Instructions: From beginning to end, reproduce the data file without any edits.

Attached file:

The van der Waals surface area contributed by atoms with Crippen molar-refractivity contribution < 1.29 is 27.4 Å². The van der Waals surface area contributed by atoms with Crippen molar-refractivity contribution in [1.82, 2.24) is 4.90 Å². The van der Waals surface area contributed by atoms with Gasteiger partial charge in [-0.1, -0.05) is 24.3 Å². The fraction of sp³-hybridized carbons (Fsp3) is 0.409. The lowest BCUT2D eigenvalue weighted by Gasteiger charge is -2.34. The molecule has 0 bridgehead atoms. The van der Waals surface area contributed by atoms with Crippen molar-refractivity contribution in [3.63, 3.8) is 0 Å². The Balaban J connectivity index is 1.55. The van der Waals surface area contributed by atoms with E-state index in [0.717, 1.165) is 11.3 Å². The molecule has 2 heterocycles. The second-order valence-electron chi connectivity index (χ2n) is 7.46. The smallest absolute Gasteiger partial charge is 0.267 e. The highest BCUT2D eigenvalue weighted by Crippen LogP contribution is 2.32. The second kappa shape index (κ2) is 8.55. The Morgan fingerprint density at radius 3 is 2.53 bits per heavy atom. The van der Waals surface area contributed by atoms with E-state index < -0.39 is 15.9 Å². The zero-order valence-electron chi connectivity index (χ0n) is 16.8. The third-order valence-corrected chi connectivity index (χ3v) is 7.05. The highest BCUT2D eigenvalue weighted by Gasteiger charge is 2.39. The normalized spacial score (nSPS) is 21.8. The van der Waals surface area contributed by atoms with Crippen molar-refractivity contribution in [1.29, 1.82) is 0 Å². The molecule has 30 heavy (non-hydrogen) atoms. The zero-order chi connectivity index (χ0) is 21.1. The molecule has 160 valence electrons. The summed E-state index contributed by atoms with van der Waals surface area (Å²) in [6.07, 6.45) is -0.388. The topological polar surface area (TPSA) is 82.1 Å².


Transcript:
The van der Waals surface area contributed by atoms with Crippen molar-refractivity contribution < 1.29 is 27.4 Å². The van der Waals surface area contributed by atoms with Crippen molar-refractivity contribution in [1.82, 2.24) is 4.90 Å². The van der Waals surface area contributed by atoms with Gasteiger partial charge in [-0.1, -0.05) is 24.3 Å². The fraction of sp³-hybridized carbons (Fsp3) is 0.409. The lowest BCUT2D eigenvalue weighted by Gasteiger charge is -2.34. The molecule has 0 bridgehead atoms. The van der Waals surface area contributed by atoms with Crippen molar-refractivity contribution in [3.63, 3.8) is 0 Å². The Balaban J connectivity index is 1.55. The van der Waals surface area contributed by atoms with E-state index in [0.717, 1.165) is 11.3 Å². The molecule has 2 heterocycles. The second-order valence-electron chi connectivity index (χ2n) is 7.46. The smallest absolute Gasteiger partial charge is 0.267 e. The highest BCUT2D eigenvalue weighted by Crippen LogP contribution is 2.32. The second kappa shape index (κ2) is 8.55. The Morgan fingerprint density at radius 3 is 2.53 bits per heavy atom. The van der Waals surface area contributed by atoms with E-state index < -0.39 is 15.9 Å². The zero-order valence-electron chi connectivity index (χ0n) is 16.8. The third-order valence-corrected chi connectivity index (χ3v) is 7.05. The highest BCUT2D eigenvalue weighted by Gasteiger charge is 2.39. The normalized spacial score (nSPS) is 21.8. The van der Waals surface area contributed by atoms with Crippen molar-refractivity contribution in [1.29, 1.82) is 0 Å². The molecule has 30 heavy (non-hydrogen) atoms. The zero-order chi connectivity index (χ0) is 21.1. The molecule has 160 valence electrons. The summed E-state index contributed by atoms with van der Waals surface area (Å²) in [6.07, 6.45) is -0.388. The topological polar surface area (TPSA) is 82.1 Å².